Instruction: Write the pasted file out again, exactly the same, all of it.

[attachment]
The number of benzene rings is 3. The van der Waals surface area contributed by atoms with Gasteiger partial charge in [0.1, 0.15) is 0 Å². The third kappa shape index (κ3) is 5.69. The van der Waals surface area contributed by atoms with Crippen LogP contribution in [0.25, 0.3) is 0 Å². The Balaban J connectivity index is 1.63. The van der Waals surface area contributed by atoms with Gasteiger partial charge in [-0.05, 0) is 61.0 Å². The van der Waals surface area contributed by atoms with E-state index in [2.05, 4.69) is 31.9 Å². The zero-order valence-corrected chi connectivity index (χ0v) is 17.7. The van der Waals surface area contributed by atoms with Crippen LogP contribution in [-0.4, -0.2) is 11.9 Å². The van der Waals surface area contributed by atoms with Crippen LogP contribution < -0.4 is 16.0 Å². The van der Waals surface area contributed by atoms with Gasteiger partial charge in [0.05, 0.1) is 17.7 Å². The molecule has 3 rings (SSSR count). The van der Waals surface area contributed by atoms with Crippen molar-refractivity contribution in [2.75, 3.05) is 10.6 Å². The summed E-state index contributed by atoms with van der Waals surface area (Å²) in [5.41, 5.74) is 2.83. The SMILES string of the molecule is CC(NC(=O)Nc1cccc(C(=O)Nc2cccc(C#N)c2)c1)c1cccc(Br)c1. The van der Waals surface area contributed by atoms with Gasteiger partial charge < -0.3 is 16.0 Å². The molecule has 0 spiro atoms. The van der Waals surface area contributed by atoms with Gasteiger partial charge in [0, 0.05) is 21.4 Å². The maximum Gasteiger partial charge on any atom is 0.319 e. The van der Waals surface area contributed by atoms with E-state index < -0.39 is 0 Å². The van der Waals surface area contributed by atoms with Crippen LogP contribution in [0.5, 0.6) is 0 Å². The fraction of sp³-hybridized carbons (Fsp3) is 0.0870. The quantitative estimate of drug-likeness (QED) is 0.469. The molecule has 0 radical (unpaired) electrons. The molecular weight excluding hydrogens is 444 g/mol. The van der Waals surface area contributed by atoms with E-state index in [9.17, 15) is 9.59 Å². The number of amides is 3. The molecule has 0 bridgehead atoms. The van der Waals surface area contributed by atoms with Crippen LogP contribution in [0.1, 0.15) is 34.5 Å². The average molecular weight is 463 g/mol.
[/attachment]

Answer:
The number of benzene rings is 3. The van der Waals surface area contributed by atoms with Gasteiger partial charge in [0.1, 0.15) is 0 Å². The third kappa shape index (κ3) is 5.69. The van der Waals surface area contributed by atoms with Crippen LogP contribution in [0.25, 0.3) is 0 Å². The Balaban J connectivity index is 1.63. The van der Waals surface area contributed by atoms with Gasteiger partial charge in [-0.05, 0) is 61.0 Å². The van der Waals surface area contributed by atoms with E-state index in [2.05, 4.69) is 31.9 Å². The zero-order valence-corrected chi connectivity index (χ0v) is 17.7. The van der Waals surface area contributed by atoms with Crippen LogP contribution in [-0.4, -0.2) is 11.9 Å². The van der Waals surface area contributed by atoms with Crippen LogP contribution < -0.4 is 16.0 Å². The van der Waals surface area contributed by atoms with Gasteiger partial charge in [0.05, 0.1) is 17.7 Å². The molecule has 3 rings (SSSR count). The van der Waals surface area contributed by atoms with Crippen molar-refractivity contribution in [2.75, 3.05) is 10.6 Å². The summed E-state index contributed by atoms with van der Waals surface area (Å²) in [5.41, 5.74) is 2.83. The SMILES string of the molecule is CC(NC(=O)Nc1cccc(C(=O)Nc2cccc(C#N)c2)c1)c1cccc(Br)c1. The van der Waals surface area contributed by atoms with Gasteiger partial charge < -0.3 is 16.0 Å². The molecule has 0 spiro atoms. The van der Waals surface area contributed by atoms with Gasteiger partial charge in [0, 0.05) is 21.4 Å². The maximum Gasteiger partial charge on any atom is 0.319 e. The van der Waals surface area contributed by atoms with E-state index < -0.39 is 0 Å². The van der Waals surface area contributed by atoms with Crippen LogP contribution in [0.5, 0.6) is 0 Å². The fraction of sp³-hybridized carbons (Fsp3) is 0.0870. The quantitative estimate of drug-likeness (QED) is 0.469. The molecule has 0 radical (unpaired) electrons. The molecular weight excluding hydrogens is 444 g/mol. The van der Waals surface area contributed by atoms with E-state index in [9.17, 15) is 9.59 Å². The number of amides is 3. The molecule has 0 bridgehead atoms. The van der Waals surface area contributed by atoms with Crippen LogP contribution in [0.1, 0.15) is 34.5 Å². The average molecular weight is 463 g/mol.